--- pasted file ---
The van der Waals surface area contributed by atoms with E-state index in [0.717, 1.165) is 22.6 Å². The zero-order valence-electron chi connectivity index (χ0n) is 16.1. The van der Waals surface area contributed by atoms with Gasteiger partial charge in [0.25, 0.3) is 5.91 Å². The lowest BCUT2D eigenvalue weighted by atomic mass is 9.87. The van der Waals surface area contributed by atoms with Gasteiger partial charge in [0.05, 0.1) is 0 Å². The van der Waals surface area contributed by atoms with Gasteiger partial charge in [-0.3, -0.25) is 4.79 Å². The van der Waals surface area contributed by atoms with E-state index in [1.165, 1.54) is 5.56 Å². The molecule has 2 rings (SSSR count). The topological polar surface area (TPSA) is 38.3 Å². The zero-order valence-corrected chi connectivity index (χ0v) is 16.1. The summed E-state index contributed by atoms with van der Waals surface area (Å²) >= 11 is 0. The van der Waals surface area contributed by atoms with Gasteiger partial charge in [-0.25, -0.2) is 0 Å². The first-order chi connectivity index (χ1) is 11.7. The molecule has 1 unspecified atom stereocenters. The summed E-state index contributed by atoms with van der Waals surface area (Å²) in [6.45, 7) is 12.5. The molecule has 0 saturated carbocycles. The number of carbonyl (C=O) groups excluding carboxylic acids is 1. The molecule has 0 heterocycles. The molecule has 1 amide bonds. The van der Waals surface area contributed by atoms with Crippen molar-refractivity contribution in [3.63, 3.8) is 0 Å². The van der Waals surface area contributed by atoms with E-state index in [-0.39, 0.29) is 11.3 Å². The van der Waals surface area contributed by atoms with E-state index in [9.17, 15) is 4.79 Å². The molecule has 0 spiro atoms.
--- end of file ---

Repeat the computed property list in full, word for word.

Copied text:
The van der Waals surface area contributed by atoms with E-state index in [0.717, 1.165) is 22.6 Å². The zero-order valence-electron chi connectivity index (χ0n) is 16.1. The van der Waals surface area contributed by atoms with Gasteiger partial charge in [0.25, 0.3) is 5.91 Å². The lowest BCUT2D eigenvalue weighted by atomic mass is 9.87. The van der Waals surface area contributed by atoms with Gasteiger partial charge in [0.05, 0.1) is 0 Å². The van der Waals surface area contributed by atoms with Gasteiger partial charge in [-0.3, -0.25) is 4.79 Å². The van der Waals surface area contributed by atoms with E-state index in [1.165, 1.54) is 5.56 Å². The molecule has 2 rings (SSSR count). The topological polar surface area (TPSA) is 38.3 Å². The zero-order valence-corrected chi connectivity index (χ0v) is 16.1. The summed E-state index contributed by atoms with van der Waals surface area (Å²) >= 11 is 0. The van der Waals surface area contributed by atoms with Gasteiger partial charge in [-0.25, -0.2) is 0 Å². The first-order chi connectivity index (χ1) is 11.7. The molecule has 1 unspecified atom stereocenters. The summed E-state index contributed by atoms with van der Waals surface area (Å²) in [6.45, 7) is 12.5. The molecule has 0 saturated carbocycles. The number of carbonyl (C=O) groups excluding carboxylic acids is 1. The molecule has 0 heterocycles. The molecule has 1 amide bonds. The van der Waals surface area contributed by atoms with Crippen molar-refractivity contribution in [3.63, 3.8) is 0 Å². The van der Waals surface area contributed by atoms with E-state index in [-0.39, 0.29) is 11.3 Å². The van der Waals surface area contributed by atoms with E-state index in [9.17, 15) is 4.79 Å². The molecule has 0 spiro atoms.